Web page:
Here again, the removal would only be found by stringing ALS nodes in an AIC and noticing a pair of like numbered ALS groups for the ANL. The best solving practice is to make the chain constructions at the right time, being open to the possibility of such grouped ANL occurring.

Hodoku ALS chain 1Moving to ALS chains, Hodoku’s first includes a bv, remaining technically a chain of ALS. The grouped wink notation applies as well as the restricted common notation.

Hodoku notes that this is really two ALS chains, one generating toxic 6’s, the other toxic 9’s. It actually demonstrates a AIC with ALS grouped pincers.

 

Hodoku ALS chain 2The last ALS chain example includes an XY chain, illustrating well that it only the terminal groups that distinguish ALS chains from AIC with ALS nodes. This time, the missing candidates have no effect on the example. W5 was added to the givens to get that close.

Hodoku mentions that the blue ALS and bv r2c7 are doubly linked, and a set of forum formulated rules governing a limit imposed on “adjacent” like-numbered commons in and out of an ALS in an ALS chain. I’ll have to look into that later, but the underlying AIC is certainly valid here.

Next time I’m in the AIC hunt, I’ll try to link up some ALS, and use those ALS boxing gloves at the terminals.

Happy New Year! We’ll conclude the Hodoku review with the next post, featuring the Hodoku Death Blossom examples, and general conclusions on this extensive and “ancient” site.

Posted in Advanced Solving, Expert Reviews, Hobiger | Tagged , , , | Leave a comment

Hodoku ALS-XZ


For your after Christmas Sudoku fix, this post is about Hodoku’s ALS-XZ, a label favored by most writers. I prefer the term ALS toxic sets, associating the method with others by the goal of identifying a set of candidates guaranteed to include the true one. Unfortunately, the first Hodoku ALS-XZ example is compromised in a way that many Hodoku batting cage pitches are. With the given clues, there are candidates missing from the example, a crucial one in the example.

Hodoku ALS-XZ 1It works only if 7r1c7 is removed, as in the Hodoku diagram. But how and when did it go.

 

Hodoku ALS-XZ 2We’re on firmer ground with the second example. All candidates are present, and the ALS partners in the toxic set come from two boxes. The question that arises often with ALS toxic sets is, “How on earth did you find it?”

One answer is, just relax and be on the lookout for ALS with single cell candidates and restricted commons. I can say it, but I seldom do it.

As to enumerating all ALS toxic sets, as an almost last resort, I’m pleased to have greatly improved my technique for this  very recently. Instead of attempting to enumerate ALS first and then finding pairs to generate toxic sets, I now advise that you enumerate promising primary ALS and search for a toxic set partner for each one. This mercifully ignores the way too numerous ALS pair combinations.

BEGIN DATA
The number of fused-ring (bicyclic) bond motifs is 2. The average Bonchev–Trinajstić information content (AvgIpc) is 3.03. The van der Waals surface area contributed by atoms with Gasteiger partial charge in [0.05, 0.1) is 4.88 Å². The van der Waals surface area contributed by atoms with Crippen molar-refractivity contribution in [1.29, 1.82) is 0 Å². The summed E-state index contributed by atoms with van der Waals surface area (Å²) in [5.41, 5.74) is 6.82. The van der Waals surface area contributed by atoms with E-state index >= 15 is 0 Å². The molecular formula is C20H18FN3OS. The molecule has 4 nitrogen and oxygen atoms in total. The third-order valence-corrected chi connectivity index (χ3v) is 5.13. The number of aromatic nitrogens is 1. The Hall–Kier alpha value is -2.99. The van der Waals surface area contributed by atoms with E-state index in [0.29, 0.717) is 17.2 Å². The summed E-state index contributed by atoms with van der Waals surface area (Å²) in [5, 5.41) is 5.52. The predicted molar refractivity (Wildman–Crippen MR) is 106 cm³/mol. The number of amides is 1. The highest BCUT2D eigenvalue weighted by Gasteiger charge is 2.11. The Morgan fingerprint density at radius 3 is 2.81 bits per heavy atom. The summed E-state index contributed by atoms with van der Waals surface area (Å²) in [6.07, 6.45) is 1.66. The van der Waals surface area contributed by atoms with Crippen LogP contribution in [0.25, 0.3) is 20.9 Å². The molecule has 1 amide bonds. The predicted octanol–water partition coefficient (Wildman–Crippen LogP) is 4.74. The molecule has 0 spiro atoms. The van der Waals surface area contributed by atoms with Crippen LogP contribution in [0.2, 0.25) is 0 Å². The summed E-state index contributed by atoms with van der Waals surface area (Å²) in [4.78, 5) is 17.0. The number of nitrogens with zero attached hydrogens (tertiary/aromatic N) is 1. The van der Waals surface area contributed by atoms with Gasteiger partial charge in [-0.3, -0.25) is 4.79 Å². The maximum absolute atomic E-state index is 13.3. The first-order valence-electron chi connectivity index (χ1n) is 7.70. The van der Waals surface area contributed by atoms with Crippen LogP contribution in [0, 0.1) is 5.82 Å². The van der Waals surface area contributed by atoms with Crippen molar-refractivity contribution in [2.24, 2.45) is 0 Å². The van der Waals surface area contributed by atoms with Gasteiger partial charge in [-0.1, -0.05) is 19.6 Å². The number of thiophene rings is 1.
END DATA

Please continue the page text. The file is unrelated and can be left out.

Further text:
The process is illustrated in the revised post, Enumerating the ALS-XZ , of 7/24/12.

In the primary ALS you want single or boxed group number for the restricted common. You favor many cells and numbers for more possible toxic sets. That may mean using the suset enumerator to flush them out.

For partners look at nearby units. For primary lines, overlapping boxes or lines, or parallel lines crossing an overlapping box. For primary boxes, overlapping lines or aligned boxes, as in the example. ALS pairs cannot cover a unit. That would lock each number. Once a partner is found, check for forcing chain victims.

Adjacent lines are more prevalent than the example’s aligned boxes, so I start with primary lines, working down.

As an example of systematic ALS-XZ search, let’s walk through the one leading to Hodoku’s second example above, using susets. In r1, the suset list contains 5/12, 9/28, 59/128, 79/258 and four combinations of three cells, over 1258.

5/12 is locked with r2c5 in a naked pair

9/28 no ALS partners not filling the shared unit

59/128 no ALS partner

79/258 no ALS. NE167/23578 doesn’t qualify.

157/1258 (red)has two of each number, each in separate boxes

Hodoku XZ 2

 

 

 

 

Hodoku XZ 3159/1258 has one 5, and an RC with the bv r3c1, but it’s toxic set has no victims.

 

 

Hodoku XZ 4c1:39/578 is even harder to see.

179/1258 obviously has no victims

That gives some idea of the hordes of possibilities. It is clearly impractical to look that closely at all of them. With some practice, it may be possible to cover most of them with a reasonable scan.

For me, the technique has to stay at the back of the line, where an enumeration this extensive is justified.

Hodoku XZ 5Here I’ll just suggest a few of the more promising possibilities on the way to the example pair. Candidates isolated for restricted common terminals are circled.

Next post examines Hobinger’s examples of AIC chains exclusively constructed of ALS nodes. You wouldn’t want to look for them particularly, but only to be alert for them as you construct AIC .

Happy New Year!

Posted in Advanced Solving, Expert Reviews, Hobiger | Tagged , , , , | Leave a comment